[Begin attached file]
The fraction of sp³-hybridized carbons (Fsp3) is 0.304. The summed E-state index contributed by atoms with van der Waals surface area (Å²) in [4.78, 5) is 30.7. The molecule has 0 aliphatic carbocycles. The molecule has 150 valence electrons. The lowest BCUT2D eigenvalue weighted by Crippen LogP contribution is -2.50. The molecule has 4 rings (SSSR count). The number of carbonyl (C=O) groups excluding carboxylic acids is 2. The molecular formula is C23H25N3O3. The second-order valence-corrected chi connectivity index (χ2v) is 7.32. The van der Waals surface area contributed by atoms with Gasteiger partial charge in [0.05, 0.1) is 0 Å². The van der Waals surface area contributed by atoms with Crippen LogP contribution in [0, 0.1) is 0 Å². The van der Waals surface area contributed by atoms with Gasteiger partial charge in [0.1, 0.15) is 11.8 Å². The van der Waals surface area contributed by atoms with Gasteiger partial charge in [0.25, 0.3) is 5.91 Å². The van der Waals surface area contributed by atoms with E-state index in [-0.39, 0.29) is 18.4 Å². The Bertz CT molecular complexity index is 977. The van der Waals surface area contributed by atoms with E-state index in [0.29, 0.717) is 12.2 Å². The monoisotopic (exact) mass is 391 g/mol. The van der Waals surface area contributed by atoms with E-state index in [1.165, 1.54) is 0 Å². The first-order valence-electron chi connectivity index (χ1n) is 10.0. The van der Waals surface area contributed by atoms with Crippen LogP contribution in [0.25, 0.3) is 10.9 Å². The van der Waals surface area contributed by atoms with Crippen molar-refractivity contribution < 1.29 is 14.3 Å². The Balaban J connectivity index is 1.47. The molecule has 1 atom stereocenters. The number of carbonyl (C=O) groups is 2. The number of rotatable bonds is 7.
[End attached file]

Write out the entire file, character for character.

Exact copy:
The fraction of sp³-hybridized carbons (Fsp3) is 0.304. The summed E-state index contributed by atoms with van der Waals surface area (Å²) in [4.78, 5) is 30.7. The molecule has 0 aliphatic carbocycles. The molecule has 150 valence electrons. The lowest BCUT2D eigenvalue weighted by Crippen LogP contribution is -2.50. The molecule has 4 rings (SSSR count). The number of carbonyl (C=O) groups excluding carboxylic acids is 2. The molecular formula is C23H25N3O3. The second-order valence-corrected chi connectivity index (χ2v) is 7.32. The van der Waals surface area contributed by atoms with Gasteiger partial charge in [0.05, 0.1) is 0 Å². The van der Waals surface area contributed by atoms with Crippen LogP contribution in [0, 0.1) is 0 Å². The van der Waals surface area contributed by atoms with Gasteiger partial charge in [0.1, 0.15) is 11.8 Å². The van der Waals surface area contributed by atoms with Gasteiger partial charge in [0.25, 0.3) is 5.91 Å². The van der Waals surface area contributed by atoms with E-state index in [-0.39, 0.29) is 18.4 Å². The Bertz CT molecular complexity index is 977. The van der Waals surface area contributed by atoms with E-state index in [0.29, 0.717) is 12.2 Å². The monoisotopic (exact) mass is 391 g/mol. The van der Waals surface area contributed by atoms with E-state index in [1.165, 1.54) is 0 Å². The first-order valence-electron chi connectivity index (χ1n) is 10.0. The van der Waals surface area contributed by atoms with Crippen LogP contribution in [0.25, 0.3) is 10.9 Å². The van der Waals surface area contributed by atoms with Crippen molar-refractivity contribution < 1.29 is 14.3 Å². The Balaban J connectivity index is 1.47. The molecule has 1 atom stereocenters. The number of carbonyl (C=O) groups is 2. The number of rotatable bonds is 7.